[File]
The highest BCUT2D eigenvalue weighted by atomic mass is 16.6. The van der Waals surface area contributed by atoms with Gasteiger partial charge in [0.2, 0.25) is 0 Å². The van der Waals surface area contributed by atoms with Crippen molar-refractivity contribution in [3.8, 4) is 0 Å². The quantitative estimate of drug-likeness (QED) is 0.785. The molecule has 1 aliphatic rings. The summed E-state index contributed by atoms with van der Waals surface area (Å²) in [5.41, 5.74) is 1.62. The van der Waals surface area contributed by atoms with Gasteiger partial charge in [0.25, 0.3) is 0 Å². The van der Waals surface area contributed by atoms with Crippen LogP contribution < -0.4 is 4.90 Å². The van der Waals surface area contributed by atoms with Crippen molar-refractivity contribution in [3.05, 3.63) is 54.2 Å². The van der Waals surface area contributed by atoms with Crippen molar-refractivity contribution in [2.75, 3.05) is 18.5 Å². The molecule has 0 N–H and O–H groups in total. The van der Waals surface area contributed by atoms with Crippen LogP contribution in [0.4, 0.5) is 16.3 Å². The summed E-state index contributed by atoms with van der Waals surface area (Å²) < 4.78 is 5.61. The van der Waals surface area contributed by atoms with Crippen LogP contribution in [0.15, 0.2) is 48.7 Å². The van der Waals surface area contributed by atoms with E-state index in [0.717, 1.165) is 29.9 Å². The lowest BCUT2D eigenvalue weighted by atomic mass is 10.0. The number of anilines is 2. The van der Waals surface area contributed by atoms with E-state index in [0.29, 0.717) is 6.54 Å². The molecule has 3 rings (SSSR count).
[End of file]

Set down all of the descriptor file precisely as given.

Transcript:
The highest BCUT2D eigenvalue weighted by atomic mass is 16.6. The van der Waals surface area contributed by atoms with Gasteiger partial charge in [0.2, 0.25) is 0 Å². The van der Waals surface area contributed by atoms with Crippen molar-refractivity contribution in [3.8, 4) is 0 Å². The quantitative estimate of drug-likeness (QED) is 0.785. The molecule has 1 aliphatic rings. The summed E-state index contributed by atoms with van der Waals surface area (Å²) in [5.41, 5.74) is 1.62. The van der Waals surface area contributed by atoms with Gasteiger partial charge in [0.25, 0.3) is 0 Å². The van der Waals surface area contributed by atoms with Crippen LogP contribution < -0.4 is 4.90 Å². The van der Waals surface area contributed by atoms with Crippen molar-refractivity contribution in [3.05, 3.63) is 54.2 Å². The van der Waals surface area contributed by atoms with Crippen molar-refractivity contribution in [2.75, 3.05) is 18.5 Å². The molecule has 0 N–H and O–H groups in total. The van der Waals surface area contributed by atoms with Crippen LogP contribution in [0.4, 0.5) is 16.3 Å². The summed E-state index contributed by atoms with van der Waals surface area (Å²) < 4.78 is 5.61. The van der Waals surface area contributed by atoms with Crippen LogP contribution in [0.15, 0.2) is 48.7 Å². The van der Waals surface area contributed by atoms with E-state index in [0.717, 1.165) is 29.9 Å². The lowest BCUT2D eigenvalue weighted by atomic mass is 10.0. The number of anilines is 2. The van der Waals surface area contributed by atoms with E-state index in [0.29, 0.717) is 6.54 Å². The molecule has 3 rings (SSSR count).